“There’s nothing more intimate in life than simply being understood.”– from The Inner Circle by New York Times bestselling author, Brad Meltzer
Did you know the average woman spends $313 a month on her appearance? This makes the grand total over her lifetime near a quarter of a million dollars. And, though it may seem excessive in retrospect, as well as to others not as concerned with their looks, are there bigger reasons that are driving women to splurge? Could their reasons be more than skin deep?
Beauty products, like makeup, have shown to boost confidence. They make women feel prettier, or they address an issue that affects their self-esteem. Research also reveals makeup to help “women bond faster” among females who use it in similar ways. Yet, a Glamour article digs a little deeper below the surface, sharing how makeup conjures up fond memories related to these female bonds. For one woman, those memories are the times she and a cousin played with lipstick. They’re seeing her mom get dressed up for date nights with her father. They’re about getting together with friends to get dolled up for the high school dance. And, they include her sister-in-law’s wedding day, when she helped her get ready. In short, these memories all surround her “intimate female relationships” and influence the reasons why she wears makeup.
Beauty brand marketing strategies are not overlooking this woman’s reasoning. In fact, Marc Rey, an executive for Shiseido – a brand nearing 150 years in business – tells Forbes “the level of consumer intimacy is insane” in his industry. And, this explains why the beauty industry is burgeoning – with no signs of slowing.
A love of all things beauty was nearly universal in 2017, driving growth for the $445 billion industry. This is especially true for the prestige beauty market. In the U.S., for example, the prestige segment saw a 6% increase over 2016, holding steady for two years in a row, for a total of $17.7 billion in sales. And, in the U.K., the same market had 4% growth for a total of three billion pounds. But, the biggest change it seems is the type of brands dominating the market. Rey points out the drop for traditional makeup brands (-1.3%) in 2016 and instead, the huge increase for independent brands (42.7%) that same year. But, it’s not because brand leaders are ignoring changes in the industry. Forbes says neither established brands nor the “upcoming independents ignored the indications of change in the market.” Kat Von D, of the beauty brand of the same name, contributes it to lower barriers of entry, which challenges all brands to bring their best game. They must show their authentic self.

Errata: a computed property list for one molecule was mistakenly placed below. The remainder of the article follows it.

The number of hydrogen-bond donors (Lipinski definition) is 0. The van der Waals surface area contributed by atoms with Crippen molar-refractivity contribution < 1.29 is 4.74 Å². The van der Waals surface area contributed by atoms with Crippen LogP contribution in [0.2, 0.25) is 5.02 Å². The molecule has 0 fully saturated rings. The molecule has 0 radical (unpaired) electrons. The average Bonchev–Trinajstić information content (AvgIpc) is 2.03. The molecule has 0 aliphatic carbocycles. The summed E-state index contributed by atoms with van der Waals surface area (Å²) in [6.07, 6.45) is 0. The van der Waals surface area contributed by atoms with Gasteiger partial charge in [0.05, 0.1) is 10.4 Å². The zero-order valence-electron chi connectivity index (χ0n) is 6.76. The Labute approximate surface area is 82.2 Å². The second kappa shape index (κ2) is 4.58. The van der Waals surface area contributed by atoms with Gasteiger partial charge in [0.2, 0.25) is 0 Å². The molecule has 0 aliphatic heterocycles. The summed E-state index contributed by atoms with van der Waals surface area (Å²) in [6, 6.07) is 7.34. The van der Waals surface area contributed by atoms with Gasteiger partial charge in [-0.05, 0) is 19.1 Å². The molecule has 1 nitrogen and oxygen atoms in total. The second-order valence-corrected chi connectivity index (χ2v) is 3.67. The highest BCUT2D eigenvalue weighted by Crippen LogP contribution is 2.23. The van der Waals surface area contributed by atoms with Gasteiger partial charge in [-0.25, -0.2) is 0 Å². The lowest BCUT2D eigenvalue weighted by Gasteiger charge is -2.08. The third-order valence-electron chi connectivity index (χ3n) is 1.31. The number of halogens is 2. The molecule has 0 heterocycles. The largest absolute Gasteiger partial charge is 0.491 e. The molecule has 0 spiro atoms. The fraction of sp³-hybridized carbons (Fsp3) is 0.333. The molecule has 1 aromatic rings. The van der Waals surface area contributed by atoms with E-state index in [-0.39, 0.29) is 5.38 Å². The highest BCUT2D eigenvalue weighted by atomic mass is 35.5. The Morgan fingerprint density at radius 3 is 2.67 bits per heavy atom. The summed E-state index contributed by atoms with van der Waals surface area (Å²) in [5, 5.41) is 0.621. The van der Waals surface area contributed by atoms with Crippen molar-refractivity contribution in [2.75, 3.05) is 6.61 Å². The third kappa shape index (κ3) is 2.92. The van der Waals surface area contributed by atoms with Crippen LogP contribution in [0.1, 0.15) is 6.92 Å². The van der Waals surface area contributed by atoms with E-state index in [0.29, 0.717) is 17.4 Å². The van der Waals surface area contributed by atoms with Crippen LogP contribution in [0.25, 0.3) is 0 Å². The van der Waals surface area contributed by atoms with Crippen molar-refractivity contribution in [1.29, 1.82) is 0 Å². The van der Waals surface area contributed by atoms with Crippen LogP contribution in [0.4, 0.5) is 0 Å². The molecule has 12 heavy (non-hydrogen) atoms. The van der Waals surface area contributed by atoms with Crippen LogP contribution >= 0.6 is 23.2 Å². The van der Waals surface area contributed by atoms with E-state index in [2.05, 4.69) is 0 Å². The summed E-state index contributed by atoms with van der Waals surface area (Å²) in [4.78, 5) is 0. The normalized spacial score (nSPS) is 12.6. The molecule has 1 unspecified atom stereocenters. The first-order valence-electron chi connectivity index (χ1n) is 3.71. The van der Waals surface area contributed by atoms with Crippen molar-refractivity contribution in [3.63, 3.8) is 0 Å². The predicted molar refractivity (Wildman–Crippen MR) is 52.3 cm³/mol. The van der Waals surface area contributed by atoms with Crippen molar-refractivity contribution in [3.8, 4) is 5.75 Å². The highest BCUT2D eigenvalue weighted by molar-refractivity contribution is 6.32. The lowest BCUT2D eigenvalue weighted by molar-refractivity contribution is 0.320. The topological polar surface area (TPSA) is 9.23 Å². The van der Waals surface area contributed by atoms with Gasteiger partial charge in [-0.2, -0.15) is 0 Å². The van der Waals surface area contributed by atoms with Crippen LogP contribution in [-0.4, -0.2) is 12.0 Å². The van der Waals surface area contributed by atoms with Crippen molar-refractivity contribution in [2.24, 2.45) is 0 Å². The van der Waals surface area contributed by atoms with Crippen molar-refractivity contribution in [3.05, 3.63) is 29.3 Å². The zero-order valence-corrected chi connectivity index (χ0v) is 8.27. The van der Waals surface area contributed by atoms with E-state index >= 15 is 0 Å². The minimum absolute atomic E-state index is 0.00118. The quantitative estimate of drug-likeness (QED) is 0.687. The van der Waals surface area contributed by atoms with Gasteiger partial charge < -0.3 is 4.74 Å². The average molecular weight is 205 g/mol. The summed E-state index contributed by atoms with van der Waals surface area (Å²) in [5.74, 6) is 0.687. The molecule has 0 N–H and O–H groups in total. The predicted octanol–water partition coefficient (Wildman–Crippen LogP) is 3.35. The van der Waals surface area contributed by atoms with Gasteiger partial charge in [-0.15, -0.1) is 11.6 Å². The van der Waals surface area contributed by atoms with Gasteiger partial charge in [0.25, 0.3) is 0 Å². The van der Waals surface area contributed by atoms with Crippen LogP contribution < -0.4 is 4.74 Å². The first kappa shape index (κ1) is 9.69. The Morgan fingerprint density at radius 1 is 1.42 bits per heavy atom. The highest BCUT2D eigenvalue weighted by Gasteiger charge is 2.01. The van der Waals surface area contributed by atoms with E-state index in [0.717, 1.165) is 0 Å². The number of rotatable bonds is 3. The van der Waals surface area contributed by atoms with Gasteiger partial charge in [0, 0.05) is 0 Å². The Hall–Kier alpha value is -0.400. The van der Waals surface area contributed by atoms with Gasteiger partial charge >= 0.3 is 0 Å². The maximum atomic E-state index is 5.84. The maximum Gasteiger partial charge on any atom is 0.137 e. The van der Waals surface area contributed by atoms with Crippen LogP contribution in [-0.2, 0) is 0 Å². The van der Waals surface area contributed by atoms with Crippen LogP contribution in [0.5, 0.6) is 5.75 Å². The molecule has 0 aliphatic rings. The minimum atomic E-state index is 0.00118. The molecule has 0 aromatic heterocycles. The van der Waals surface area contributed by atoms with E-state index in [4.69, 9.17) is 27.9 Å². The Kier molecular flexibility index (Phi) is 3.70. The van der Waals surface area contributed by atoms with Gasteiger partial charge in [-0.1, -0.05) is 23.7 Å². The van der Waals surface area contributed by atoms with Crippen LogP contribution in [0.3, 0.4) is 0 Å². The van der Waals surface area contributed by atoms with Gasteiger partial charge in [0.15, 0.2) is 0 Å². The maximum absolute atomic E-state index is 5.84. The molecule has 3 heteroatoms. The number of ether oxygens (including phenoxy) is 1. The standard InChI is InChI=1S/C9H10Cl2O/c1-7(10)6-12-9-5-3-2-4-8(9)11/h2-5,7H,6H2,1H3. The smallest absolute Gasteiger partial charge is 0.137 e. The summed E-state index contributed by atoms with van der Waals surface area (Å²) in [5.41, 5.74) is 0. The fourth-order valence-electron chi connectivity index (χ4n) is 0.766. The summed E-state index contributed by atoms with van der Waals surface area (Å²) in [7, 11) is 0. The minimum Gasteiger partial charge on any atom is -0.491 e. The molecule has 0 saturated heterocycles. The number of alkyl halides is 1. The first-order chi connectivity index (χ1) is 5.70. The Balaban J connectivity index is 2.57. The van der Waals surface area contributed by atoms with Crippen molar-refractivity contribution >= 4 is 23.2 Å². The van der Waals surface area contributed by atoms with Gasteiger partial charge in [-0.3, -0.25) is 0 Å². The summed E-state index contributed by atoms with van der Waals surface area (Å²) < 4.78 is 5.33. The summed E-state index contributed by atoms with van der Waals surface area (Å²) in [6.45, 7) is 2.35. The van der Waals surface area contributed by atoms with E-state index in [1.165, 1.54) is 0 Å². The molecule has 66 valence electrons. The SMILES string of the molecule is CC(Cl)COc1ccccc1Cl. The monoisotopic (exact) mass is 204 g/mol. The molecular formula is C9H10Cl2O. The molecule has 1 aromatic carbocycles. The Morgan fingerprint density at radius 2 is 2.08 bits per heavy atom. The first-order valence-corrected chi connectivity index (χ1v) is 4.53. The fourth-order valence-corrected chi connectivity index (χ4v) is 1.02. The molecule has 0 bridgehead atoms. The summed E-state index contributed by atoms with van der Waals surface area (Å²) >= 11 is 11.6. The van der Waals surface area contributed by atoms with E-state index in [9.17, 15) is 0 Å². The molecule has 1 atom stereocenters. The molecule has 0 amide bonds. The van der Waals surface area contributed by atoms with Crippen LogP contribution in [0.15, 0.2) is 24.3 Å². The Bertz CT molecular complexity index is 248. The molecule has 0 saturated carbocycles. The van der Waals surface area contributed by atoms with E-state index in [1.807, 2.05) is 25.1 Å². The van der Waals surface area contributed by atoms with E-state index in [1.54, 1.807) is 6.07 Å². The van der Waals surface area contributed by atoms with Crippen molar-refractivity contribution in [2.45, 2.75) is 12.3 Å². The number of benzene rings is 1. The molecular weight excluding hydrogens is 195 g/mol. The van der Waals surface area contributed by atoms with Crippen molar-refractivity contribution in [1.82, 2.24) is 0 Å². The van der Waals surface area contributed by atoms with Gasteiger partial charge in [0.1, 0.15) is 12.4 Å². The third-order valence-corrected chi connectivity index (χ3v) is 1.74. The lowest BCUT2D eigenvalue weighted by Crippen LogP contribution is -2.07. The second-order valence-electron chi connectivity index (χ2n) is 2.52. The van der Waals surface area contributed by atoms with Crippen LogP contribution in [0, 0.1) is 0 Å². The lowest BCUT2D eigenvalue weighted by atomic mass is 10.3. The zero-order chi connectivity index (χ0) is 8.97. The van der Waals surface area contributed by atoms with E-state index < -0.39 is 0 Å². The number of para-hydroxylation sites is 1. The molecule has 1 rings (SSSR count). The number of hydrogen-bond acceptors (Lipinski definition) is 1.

That’s because, just as consumers value intimate bonds, they want to not only give beauty brands their business. They want to have genuine relationships with companies. They want brand intimacy. It’s important since, like a recent book shares, stronger bonds equate to “stronger business return and longevity.” Beauty brand marketing sets its sights on intimate relationships. And with success, it helps them grow deeper and even fosters new.
Event marketers and agencies are realizing success with intimate beauty brand marketing in these three ways.
There is a time and place for everything. And, nothing could be more accurate when determining the best time and place to build relationships and get intimate with consumers. You’ll want it to be when and where consumers’ guards are likely to be down. That’s why many beauty brand marketing efforts will take place as part of a larger event, one that’s relevant to their goal.